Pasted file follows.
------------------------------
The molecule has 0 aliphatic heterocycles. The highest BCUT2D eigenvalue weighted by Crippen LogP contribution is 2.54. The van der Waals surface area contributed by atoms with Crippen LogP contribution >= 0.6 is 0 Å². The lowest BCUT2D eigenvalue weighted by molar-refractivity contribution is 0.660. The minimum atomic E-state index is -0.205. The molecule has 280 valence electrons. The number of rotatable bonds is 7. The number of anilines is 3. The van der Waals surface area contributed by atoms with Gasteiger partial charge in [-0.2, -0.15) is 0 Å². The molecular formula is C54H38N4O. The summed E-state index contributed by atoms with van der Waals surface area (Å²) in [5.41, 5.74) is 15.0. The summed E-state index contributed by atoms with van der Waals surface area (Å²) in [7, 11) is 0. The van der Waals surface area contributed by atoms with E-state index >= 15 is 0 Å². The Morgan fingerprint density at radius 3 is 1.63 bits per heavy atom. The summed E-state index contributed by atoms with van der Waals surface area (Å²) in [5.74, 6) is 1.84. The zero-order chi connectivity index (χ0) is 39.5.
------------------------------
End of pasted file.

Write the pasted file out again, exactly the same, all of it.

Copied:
The molecule has 0 aliphatic heterocycles. The highest BCUT2D eigenvalue weighted by Crippen LogP contribution is 2.54. The van der Waals surface area contributed by atoms with Crippen LogP contribution >= 0.6 is 0 Å². The lowest BCUT2D eigenvalue weighted by molar-refractivity contribution is 0.660. The minimum atomic E-state index is -0.205. The molecule has 280 valence electrons. The number of rotatable bonds is 7. The number of anilines is 3. The van der Waals surface area contributed by atoms with Gasteiger partial charge in [-0.2, -0.15) is 0 Å². The molecular formula is C54H38N4O. The summed E-state index contributed by atoms with van der Waals surface area (Å²) in [5.41, 5.74) is 15.0. The summed E-state index contributed by atoms with van der Waals surface area (Å²) in [7, 11) is 0. The van der Waals surface area contributed by atoms with E-state index >= 15 is 0 Å². The Morgan fingerprint density at radius 3 is 1.63 bits per heavy atom. The summed E-state index contributed by atoms with van der Waals surface area (Å²) in [5.74, 6) is 1.84. The zero-order chi connectivity index (χ0) is 39.5.